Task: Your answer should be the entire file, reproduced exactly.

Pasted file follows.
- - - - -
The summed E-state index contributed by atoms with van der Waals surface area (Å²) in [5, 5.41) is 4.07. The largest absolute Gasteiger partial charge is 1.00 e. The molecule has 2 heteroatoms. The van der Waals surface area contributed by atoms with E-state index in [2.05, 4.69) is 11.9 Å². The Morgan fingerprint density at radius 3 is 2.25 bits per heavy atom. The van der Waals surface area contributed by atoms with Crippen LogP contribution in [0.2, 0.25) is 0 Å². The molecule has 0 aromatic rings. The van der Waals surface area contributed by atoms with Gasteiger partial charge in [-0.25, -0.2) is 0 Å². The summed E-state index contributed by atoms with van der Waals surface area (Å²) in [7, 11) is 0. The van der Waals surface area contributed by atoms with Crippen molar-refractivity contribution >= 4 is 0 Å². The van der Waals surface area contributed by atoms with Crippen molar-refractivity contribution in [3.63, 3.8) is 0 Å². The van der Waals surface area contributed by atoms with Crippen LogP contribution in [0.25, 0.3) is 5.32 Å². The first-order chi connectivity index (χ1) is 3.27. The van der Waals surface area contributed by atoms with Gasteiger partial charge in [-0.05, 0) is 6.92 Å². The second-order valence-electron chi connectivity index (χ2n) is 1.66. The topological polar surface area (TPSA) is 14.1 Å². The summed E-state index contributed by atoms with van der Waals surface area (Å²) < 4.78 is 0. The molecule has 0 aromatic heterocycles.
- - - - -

The summed E-state index contributed by atoms with van der Waals surface area (Å²) in [5, 5.41) is 4.07. The largest absolute Gasteiger partial charge is 1.00 e. The molecule has 2 heteroatoms. The van der Waals surface area contributed by atoms with E-state index in [2.05, 4.69) is 11.9 Å². The Morgan fingerprint density at radius 3 is 2.25 bits per heavy atom. The van der Waals surface area contributed by atoms with Crippen LogP contribution in [0.2, 0.25) is 0 Å². The molecule has 0 aromatic rings. The van der Waals surface area contributed by atoms with Gasteiger partial charge in [-0.25, -0.2) is 0 Å². The summed E-state index contributed by atoms with van der Waals surface area (Å²) in [7, 11) is 0. The van der Waals surface area contributed by atoms with Crippen molar-refractivity contribution >= 4 is 0 Å². The van der Waals surface area contributed by atoms with Crippen molar-refractivity contribution in [3.63, 3.8) is 0 Å². The van der Waals surface area contributed by atoms with Crippen LogP contribution in [0.25, 0.3) is 5.32 Å². The first-order chi connectivity index (χ1) is 3.27. The van der Waals surface area contributed by atoms with Gasteiger partial charge in [-0.05, 0) is 6.92 Å². The second-order valence-electron chi connectivity index (χ2n) is 1.66. The topological polar surface area (TPSA) is 14.1 Å². The summed E-state index contributed by atoms with van der Waals surface area (Å²) < 4.78 is 0. The molecule has 0 aromatic heterocycles.